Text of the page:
A laundry list of parents, politicians and other supporters showed up to the School Reform Commission meeting yesterday to defend South Philly High principal LaGreta Brown after a cartoon in Tuesday's Inquirer depicted her as sleeping on the job.
Michael Lerner, president of the principals' union, said the paper took a "cheap shot" at Brown, calling her an easy target because of the assaults on a number of Asian students at the school in December.
Jerry Mondesire, president of the local NAACP, called the cartoon an outrage. Ozzie Wright, an interim assistant principal at South Philly High, praised Brown.
"There's been a great change in the staff [at the school], a great change in the students, a great change in the attitude," he said.
Afterward, a junior who introduced herself only as Christina agreed that much has improved since Brown took over at the beginning of the school year.
"Ms. Brown helped us change a lot in this school," she said, adding that the administrator introduced or expanded various programs including student ambassadors and peer mediation.
Later, Brown spoke before the commission on her own behalf.
"When I saw the cartoon, I was offended and appalled," she said.
"Many days I come to work at 6:30 a.m., and I leave work many days after 6:30 p.m."
The cartoon, by Inquirer editorial cartoonist Tony Auth, shows a woman with her head down on her desk, the phone off the hook next to her, a shattered window unnoticed.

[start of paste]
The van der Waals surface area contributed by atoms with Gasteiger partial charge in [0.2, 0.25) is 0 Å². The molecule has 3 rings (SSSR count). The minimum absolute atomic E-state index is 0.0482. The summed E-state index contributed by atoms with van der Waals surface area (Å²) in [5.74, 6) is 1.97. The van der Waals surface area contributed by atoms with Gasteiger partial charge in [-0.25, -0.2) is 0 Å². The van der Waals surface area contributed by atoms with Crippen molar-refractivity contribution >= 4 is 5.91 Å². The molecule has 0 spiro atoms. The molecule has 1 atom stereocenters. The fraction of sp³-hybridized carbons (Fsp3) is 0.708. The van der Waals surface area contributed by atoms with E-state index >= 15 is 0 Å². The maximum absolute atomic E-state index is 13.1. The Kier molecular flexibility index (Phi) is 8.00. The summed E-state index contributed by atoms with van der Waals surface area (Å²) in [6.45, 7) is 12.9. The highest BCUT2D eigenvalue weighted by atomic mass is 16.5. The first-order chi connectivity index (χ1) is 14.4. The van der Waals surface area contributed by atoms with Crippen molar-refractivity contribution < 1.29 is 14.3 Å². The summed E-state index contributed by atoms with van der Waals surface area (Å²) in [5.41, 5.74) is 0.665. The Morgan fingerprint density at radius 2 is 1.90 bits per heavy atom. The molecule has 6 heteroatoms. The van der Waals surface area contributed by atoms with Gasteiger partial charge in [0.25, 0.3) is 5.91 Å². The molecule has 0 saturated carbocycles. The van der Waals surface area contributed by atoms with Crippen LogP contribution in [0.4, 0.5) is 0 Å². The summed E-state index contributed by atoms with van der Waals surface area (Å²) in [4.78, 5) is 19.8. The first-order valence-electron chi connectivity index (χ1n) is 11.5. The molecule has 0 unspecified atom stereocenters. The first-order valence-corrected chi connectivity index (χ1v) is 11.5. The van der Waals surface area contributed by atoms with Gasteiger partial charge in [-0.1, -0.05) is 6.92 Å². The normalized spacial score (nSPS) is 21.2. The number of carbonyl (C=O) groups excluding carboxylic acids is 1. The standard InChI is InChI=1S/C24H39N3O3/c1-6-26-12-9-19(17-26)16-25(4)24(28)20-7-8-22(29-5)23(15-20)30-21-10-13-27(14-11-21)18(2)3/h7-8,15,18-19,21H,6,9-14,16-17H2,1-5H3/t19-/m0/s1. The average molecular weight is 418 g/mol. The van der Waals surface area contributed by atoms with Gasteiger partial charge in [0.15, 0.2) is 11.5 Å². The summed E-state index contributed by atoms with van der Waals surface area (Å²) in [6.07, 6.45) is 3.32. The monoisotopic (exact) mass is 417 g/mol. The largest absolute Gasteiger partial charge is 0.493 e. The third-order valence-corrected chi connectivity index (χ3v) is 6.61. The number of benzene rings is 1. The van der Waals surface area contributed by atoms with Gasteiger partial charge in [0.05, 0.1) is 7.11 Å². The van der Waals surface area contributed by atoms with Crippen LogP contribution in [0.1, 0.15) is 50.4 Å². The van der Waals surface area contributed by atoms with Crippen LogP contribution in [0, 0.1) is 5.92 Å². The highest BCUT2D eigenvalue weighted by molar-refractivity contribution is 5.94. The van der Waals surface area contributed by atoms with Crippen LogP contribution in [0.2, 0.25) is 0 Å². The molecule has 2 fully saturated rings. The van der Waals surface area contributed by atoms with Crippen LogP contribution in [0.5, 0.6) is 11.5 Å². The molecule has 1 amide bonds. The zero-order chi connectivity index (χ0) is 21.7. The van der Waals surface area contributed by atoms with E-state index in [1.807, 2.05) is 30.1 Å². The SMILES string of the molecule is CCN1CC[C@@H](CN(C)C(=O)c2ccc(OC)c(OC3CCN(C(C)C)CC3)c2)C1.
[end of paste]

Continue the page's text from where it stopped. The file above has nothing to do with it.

Brown said it was an unfair characterization. "I'm rarely at my desk during the day," she said. "Most days, I'm located in the halls and in the classrooms. How dare anyone portray me as sleeping . . .
"I'm not tired. I'm not clueless. I'm not knocked out," she continued. "I come to serve and I'm not going anywhere."
A swirl of media attention followed a series of attacks on about 30 Asian students of various ethnicities on Dec. 3. The district has since added security cameras and personnel.
In other business at the SRC meeting, a district official noted that participation of minority- and women-owned businesses in the district's contract bidding has increased.
So has the district's outreach efforts in recruiting more of these companies, said John Byars, executive director for procurement services.
The district has seen the improvements since adopting an anti-discrimination policy in 2003, to ensure equal opportunity in district contracts. Since 2003, participation has jumped from 2 percent to 27 percent, he said.
The district outspent both the city and SEPTA in awarding contracts last year, he said. It awarded $25 million to African-American-owned businesses, $17 million to those owned by women and $8 million to companies owned by Hispanics.